Proponents believe that more shared liability could pave the way for individual responsibility. But that is an illusion. Once in place, a shared liability scheme would reduce the incentives to deliver on structural reforms. And among German voters, nothing could undermine support for the European project more than yet another set of broken promises.

Christoph M. Schmidt is Chairman of the German Council of Economic Experts and President of the RWI – Leibniz Institute for Economic Research, one of Germany’s leading economic research institutes.

By Christoph M. Schmidt

The Rising Price of Trump’s Border Wall

WASHINGTON, DC – As a candidate, Donald Trump insisted on one signature issue above all: the United States will build a wall along its border with Mexico, and Mexico will pay for it. Seven months after taking office, however, Trump has made no progress on either front: political support for a new wall is diminishing, and the chance that Mexico will pay anything for it is essentially zero and seems to be off the agenda.

Now, Trump is doubling down – and threatening to shut down the government, or even default on the federal debt, unless Congress provides funding for a wall that he promised would cost US taxpayers nothing. If Trump escalates this confrontation, the costs for Americans – in terms of economic uncertainty and slower growth – are likely to pile up.

The amounts of money involved are not large relative to the overall size of the US government. In Trump’s first full-year budget, initial spending on the wall was put at $1.6 billion, with the president estimating that the total cost will be $12 billion (although other estimates are considerably higher). Compared to total US government spending of $3.9 trillion in 2016, that is a drop in the bucket. The argument here is about principles: what would a border wall really achieve from a practical standpoint, and what would it symbolize? But the precise rules about purse strings determine how this argument will play out.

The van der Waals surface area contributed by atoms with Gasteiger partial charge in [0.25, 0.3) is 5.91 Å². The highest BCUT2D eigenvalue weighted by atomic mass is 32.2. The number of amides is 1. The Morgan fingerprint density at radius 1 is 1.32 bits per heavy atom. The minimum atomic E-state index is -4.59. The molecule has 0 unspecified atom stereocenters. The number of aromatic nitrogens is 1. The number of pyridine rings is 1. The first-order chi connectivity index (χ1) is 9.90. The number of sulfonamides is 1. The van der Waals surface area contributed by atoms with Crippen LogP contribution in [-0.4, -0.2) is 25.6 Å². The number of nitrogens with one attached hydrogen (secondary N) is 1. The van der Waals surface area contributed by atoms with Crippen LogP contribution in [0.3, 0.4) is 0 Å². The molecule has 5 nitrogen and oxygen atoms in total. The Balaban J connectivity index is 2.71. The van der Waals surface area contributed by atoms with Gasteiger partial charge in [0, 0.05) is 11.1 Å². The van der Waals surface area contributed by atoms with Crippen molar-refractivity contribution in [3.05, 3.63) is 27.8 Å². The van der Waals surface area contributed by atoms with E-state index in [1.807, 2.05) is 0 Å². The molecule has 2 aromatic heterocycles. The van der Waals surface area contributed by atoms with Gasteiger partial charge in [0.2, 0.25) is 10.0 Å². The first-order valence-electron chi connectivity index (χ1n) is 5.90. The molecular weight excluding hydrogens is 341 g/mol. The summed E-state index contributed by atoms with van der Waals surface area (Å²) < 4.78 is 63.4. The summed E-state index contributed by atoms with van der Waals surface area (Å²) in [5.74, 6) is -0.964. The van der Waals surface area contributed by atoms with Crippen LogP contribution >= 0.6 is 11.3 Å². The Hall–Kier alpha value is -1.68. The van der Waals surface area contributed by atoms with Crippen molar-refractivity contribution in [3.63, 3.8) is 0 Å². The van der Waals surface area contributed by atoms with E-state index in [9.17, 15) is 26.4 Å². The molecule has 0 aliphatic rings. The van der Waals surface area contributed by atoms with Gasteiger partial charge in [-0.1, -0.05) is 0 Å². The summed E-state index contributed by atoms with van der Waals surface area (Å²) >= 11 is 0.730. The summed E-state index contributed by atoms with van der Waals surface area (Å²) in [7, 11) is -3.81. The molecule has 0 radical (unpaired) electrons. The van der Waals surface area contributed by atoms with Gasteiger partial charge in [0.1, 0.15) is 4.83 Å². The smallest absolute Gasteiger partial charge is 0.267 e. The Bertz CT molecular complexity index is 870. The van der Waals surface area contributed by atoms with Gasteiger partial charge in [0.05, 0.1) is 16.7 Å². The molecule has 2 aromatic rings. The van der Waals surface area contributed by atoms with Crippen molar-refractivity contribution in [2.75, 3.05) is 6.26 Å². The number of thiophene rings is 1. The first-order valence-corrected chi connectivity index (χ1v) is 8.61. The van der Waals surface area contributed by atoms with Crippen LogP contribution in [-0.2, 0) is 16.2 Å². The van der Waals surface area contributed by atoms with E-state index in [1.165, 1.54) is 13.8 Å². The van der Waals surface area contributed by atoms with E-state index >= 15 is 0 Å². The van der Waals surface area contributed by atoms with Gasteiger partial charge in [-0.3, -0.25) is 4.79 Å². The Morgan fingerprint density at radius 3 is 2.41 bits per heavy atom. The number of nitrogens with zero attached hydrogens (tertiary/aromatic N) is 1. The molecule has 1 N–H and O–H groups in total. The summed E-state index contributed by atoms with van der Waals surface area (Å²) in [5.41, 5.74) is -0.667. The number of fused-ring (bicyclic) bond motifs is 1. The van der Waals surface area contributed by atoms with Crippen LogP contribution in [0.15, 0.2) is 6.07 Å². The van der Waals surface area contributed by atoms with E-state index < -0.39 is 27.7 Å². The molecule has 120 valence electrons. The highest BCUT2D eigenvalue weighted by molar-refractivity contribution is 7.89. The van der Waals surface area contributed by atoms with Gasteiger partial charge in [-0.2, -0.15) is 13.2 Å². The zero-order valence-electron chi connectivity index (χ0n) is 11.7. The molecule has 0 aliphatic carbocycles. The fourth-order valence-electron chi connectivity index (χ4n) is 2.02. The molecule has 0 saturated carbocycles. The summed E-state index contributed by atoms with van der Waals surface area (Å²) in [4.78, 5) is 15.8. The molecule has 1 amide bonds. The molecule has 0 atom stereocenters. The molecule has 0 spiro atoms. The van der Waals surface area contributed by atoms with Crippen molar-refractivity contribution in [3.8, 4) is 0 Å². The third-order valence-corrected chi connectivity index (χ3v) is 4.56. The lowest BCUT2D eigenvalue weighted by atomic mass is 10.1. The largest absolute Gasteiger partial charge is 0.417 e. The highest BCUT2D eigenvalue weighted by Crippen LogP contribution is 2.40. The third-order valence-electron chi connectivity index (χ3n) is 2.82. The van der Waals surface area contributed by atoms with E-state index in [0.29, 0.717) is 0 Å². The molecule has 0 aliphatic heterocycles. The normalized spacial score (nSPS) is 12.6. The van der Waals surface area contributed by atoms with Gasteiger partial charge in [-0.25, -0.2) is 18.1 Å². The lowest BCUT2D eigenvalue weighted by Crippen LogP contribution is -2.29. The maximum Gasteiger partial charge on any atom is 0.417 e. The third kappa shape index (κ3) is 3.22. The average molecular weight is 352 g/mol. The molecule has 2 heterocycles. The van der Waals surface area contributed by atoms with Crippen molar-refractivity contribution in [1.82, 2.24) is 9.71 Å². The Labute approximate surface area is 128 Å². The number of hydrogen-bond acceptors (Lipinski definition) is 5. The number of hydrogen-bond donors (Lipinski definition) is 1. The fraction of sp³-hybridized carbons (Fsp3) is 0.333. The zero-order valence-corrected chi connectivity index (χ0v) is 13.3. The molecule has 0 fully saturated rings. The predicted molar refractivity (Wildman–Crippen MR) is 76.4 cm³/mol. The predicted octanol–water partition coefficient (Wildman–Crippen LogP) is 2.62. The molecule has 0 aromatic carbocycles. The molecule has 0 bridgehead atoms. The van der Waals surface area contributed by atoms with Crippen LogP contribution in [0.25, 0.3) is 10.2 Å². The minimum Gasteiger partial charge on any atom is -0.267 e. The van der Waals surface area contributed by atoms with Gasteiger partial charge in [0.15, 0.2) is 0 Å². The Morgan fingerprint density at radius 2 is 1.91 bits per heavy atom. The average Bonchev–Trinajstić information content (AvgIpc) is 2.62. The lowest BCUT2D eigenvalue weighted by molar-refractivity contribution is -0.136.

The president does have some discretion on spending – and the Department of Homeland Security has already shifted funds from other programs to pay for the development of prototypes. But a fundamental principle of the US Constitution is that Congress controls the purse strings – meaning that discretionary spending, such as outlays for a border wall, is subject to the formal appropriations process. Building a border wall, or significantly extending what is already there, is not feasible without congressional approval.

The appropriations process is complex and not always transparent to outsiders. Regular appropriations are supposed to be enacted by October 1 (the beginning of the government’s fiscal year). But there is now a long tradition of “continuing resolutions,” which provide funding for just part of a year. And supplemental appropriations bills can provide additional funding at any time in response to particular situations – such as the aftermath of a major hurricane.

The Republicans control both the Senate and the House of Representatives. And the House already granted approval for exactly what Trump wanted on the wall – the $1.6 billion was included in a broader $788 billion spending package, so the wall did not have to be debated separately.

Under current rules, 60 votes would be needed in the 100-member Senate to fund the wall, and the Democrats, with 48 seats, already managed to exclude this item from the spending bill earlier this year, which funded the government through September 30.